In ExtraBITS this week, it turns out that streaming services are helping the music industry, we get a look at Siri’s past challenges and upcoming improvements, T-Mobile is offering a free Netflix subscription to subscribers, we learn some secrets of the new Steve Jobs Theater, Tim Cook has pledged to support Apple’s DACA employees, Pixelmator is planning a professional version, and Apple is ending the Apple Music Festival after a decade of concerts.
 -- Buried inside a Bloomberg article about Apple renegotiating Apple Music streaming rights with Warner Music Group is this interesting tidbit: streaming services aren’t killing the music industry, which had been in decline for nearly two decades, but are actually reviving it. Global music sales grew 5.9 percent to $15.7 billion in 2016. Also interesting is the fact that Apple negotiated a smaller payout than it paid previously — an estimated 55 percent (or less if subscriber numbers increase), down from 58 percent. When Apple launched Apple Music, it made a big deal about how much more it paid artists than Spotify, but from the article, it appears that rates are based more on subscriber figures than any sense of artistic patronage.
 -- Siri was groundbreaking when it debuted, but rivals from Amazon and Google have since overshadowed it. Wired spoke with Alex Acero, the Apple executive responsible for Siri, and Greg “Joz” Joswiak, Apple’s VP of product marketing, who explained some of Siri’s past challenges and upcoming improvements, such as improved voice recognition and iOS 11’s more natural voices. It’s interesting to hear the executives say that Apple has always wanted Siri to be able to perform tasks, not merely answer demo-friendly trivia questions that are unsatisfying in the real world. Joswiak noted, “We didn’t engineer this thing to be Trivial Pursuit!” Now Apple has to deal with the fact that it’s hard to change users’ Siri habits — if Siri failed you in the past, you probably won’t try that command again even if Siri could now handle it.
 -- T-Mobile has announced that, starting 12 September 2017, customers with two or more lines will get Netflix Standard for free — a $9.99 per month value. The Netflix Standard plan lets you stream on up to two devices at once in HD resolution. Is there any limit to T-Mobile’s aggressive pricing? In any case, the fierce competition that CEO John Legere is bringing to the mobile space continues to be fun to watch.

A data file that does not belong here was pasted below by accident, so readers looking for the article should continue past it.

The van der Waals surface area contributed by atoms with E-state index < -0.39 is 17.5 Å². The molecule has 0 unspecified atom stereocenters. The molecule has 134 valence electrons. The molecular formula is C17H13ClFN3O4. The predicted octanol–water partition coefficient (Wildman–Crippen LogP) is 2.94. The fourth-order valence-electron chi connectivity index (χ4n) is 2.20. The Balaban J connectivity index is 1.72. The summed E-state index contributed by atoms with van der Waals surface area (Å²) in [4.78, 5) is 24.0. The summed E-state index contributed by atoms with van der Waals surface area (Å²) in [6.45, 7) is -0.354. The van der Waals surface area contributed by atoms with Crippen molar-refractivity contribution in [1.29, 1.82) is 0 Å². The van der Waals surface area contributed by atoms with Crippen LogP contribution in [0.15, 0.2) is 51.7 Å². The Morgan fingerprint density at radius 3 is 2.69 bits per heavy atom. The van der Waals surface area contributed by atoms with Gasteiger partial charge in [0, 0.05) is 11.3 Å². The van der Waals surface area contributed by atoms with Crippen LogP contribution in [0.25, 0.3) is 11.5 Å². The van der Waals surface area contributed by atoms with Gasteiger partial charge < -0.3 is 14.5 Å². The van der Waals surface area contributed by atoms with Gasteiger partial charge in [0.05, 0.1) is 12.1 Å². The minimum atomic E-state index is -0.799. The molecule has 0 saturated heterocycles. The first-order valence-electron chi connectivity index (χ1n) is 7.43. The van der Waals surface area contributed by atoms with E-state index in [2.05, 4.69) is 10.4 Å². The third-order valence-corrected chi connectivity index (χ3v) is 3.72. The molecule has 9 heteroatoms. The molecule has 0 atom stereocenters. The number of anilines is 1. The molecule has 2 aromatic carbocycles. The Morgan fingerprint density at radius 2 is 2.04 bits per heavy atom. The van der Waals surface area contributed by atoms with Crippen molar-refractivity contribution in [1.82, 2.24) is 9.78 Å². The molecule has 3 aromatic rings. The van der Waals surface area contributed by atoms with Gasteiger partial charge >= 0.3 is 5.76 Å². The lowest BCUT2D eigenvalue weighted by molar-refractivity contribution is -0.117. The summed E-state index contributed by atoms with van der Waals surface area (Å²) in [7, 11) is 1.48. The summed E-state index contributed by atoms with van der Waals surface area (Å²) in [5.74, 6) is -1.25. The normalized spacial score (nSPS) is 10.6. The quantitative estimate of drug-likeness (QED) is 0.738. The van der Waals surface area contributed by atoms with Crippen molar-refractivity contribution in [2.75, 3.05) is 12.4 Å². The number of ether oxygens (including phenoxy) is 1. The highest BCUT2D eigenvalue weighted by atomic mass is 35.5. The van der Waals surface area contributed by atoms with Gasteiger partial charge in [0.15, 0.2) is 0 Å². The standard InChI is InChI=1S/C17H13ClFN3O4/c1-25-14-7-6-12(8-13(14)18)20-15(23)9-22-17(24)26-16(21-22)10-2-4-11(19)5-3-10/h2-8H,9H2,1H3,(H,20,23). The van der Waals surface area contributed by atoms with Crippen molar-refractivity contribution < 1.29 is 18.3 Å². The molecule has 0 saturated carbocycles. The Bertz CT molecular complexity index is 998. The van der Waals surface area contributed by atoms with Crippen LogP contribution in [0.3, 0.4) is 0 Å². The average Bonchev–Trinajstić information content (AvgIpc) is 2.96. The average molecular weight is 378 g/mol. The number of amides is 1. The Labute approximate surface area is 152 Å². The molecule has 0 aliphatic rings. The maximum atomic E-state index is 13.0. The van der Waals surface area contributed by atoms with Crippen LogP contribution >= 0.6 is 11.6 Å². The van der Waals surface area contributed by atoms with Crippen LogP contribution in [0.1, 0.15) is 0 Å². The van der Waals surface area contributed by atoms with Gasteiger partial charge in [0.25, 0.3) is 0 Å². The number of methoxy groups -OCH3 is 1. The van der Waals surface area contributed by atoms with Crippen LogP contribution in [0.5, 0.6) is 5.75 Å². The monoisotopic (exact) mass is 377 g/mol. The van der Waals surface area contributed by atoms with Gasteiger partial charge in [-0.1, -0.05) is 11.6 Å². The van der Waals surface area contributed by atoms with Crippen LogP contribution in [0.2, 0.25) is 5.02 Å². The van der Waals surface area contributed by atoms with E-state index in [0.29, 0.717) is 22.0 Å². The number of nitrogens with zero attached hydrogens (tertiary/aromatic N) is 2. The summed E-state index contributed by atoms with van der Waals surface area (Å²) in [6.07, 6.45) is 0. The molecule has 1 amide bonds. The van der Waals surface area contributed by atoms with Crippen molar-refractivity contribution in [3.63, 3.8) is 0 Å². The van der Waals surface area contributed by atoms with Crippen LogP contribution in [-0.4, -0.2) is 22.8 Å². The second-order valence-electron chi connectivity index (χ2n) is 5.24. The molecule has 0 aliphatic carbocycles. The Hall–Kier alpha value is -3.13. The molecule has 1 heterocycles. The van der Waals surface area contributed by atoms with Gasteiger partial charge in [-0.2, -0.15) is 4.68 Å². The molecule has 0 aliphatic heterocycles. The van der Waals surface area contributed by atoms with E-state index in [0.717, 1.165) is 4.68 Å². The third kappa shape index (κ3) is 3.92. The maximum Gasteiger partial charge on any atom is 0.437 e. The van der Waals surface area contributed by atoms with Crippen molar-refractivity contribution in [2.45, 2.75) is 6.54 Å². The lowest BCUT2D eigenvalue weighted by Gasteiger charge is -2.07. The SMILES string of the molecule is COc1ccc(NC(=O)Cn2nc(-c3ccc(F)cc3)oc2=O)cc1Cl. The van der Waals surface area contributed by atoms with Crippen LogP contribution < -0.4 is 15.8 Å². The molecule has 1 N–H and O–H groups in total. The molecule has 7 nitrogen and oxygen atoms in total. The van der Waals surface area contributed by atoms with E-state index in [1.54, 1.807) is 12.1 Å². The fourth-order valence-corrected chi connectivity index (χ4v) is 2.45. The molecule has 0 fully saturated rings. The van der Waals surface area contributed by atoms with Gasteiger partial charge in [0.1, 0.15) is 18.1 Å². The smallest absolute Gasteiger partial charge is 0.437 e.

-- The first event at the Steve Jobs Theater on Apple’s new campus is set for 12 September 2017, and Bloomberg has a look at the room’s impressive gadgetry. The theater includes two elevators that rotate so that visitors will enter and exit from the same side. It also features retracting walls that hide a demonstration room where journalists can sample Apple’s latest wares after the presentation. All it needs is a shark tank underneath the stage to double as the lair of a James Bond villain. Just imagine Tim Cook pushing a button while intoning, “I’m sorry, Mr. Nadella, but we won’t be needing Microsoft Office anymore.”
 -- After President Trump announced that he is ending the Obama-era Deferred Action for Childhood Arrivals (DACA) program, Tim Cook penned an email to Apple employees voicing his disapproval. Cook added that Apple would be working on behalf of its 250 DACA employees both in Congress and the courts to keep them from being deported. Trump is waiting six months before ending the program and has called on Congress to legislate a replacement.
 -- The developers of the popular Pixelmator image-editing app have announced a follow-up app, due later this year. Pixelmator Pro will be sold in the Mac App Store alongside the original Pixelmator, and it will feature a streamlined single-window interface, advanced layout tools, an overhauled painting system, machine learning, and more. Many of us at TidBITS have long been fans of Pixelmator because it offers most of what we need from Photoshop at a fraction of the price, so we’re looking forward to trying Pixelmator Pro’s new features.
 -- After 10 years, Apple is putting a stop to the Apple Music Festival, previously known as the iTunes Music Festival. Over the years, numerous big-name acts played at the London-based show, including Adele, Beck, Elton John, Lady Gaga, Paul Simon, and Soundgarden. While it’s sad to see the annual series of concerts go, perhaps Apple is hoping to convince Apple Music Festival alumni to appear on “Carpool Karaoke.”